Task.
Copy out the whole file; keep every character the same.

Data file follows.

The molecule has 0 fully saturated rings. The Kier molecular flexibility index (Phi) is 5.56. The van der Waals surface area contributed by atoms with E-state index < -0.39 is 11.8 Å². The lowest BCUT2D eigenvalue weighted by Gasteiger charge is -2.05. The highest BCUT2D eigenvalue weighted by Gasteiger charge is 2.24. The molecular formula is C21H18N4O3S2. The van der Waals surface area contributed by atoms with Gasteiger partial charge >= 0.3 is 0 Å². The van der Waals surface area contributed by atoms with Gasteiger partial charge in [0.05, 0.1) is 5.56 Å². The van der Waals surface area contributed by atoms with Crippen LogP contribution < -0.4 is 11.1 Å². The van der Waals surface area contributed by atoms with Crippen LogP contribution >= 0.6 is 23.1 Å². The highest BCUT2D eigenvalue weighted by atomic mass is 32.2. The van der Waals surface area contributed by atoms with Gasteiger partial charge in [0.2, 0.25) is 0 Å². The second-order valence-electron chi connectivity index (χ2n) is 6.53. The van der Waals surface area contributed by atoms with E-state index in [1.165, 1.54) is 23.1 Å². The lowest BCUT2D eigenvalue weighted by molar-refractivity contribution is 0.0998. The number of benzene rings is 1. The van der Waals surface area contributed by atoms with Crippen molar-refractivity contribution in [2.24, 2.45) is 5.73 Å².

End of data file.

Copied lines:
The molecule has 0 fully saturated rings. The Kier molecular flexibility index (Phi) is 5.56. The van der Waals surface area contributed by atoms with E-state index < -0.39 is 11.8 Å². The lowest BCUT2D eigenvalue weighted by Gasteiger charge is -2.05. The highest BCUT2D eigenvalue weighted by Gasteiger charge is 2.24. The molecular formula is C21H18N4O3S2. The van der Waals surface area contributed by atoms with Gasteiger partial charge >= 0.3 is 0 Å². The van der Waals surface area contributed by atoms with Gasteiger partial charge in [0.05, 0.1) is 5.56 Å². The van der Waals surface area contributed by atoms with Crippen LogP contribution < -0.4 is 11.1 Å². The van der Waals surface area contributed by atoms with Crippen LogP contribution >= 0.6 is 23.1 Å². The highest BCUT2D eigenvalue weighted by atomic mass is 32.2. The van der Waals surface area contributed by atoms with Gasteiger partial charge in [0.2, 0.25) is 0 Å². The second-order valence-electron chi connectivity index (χ2n) is 6.53. The van der Waals surface area contributed by atoms with E-state index in [1.165, 1.54) is 23.1 Å². The lowest BCUT2D eigenvalue weighted by molar-refractivity contribution is 0.0998. The number of benzene rings is 1. The van der Waals surface area contributed by atoms with Crippen molar-refractivity contribution in [2.24, 2.45) is 5.73 Å².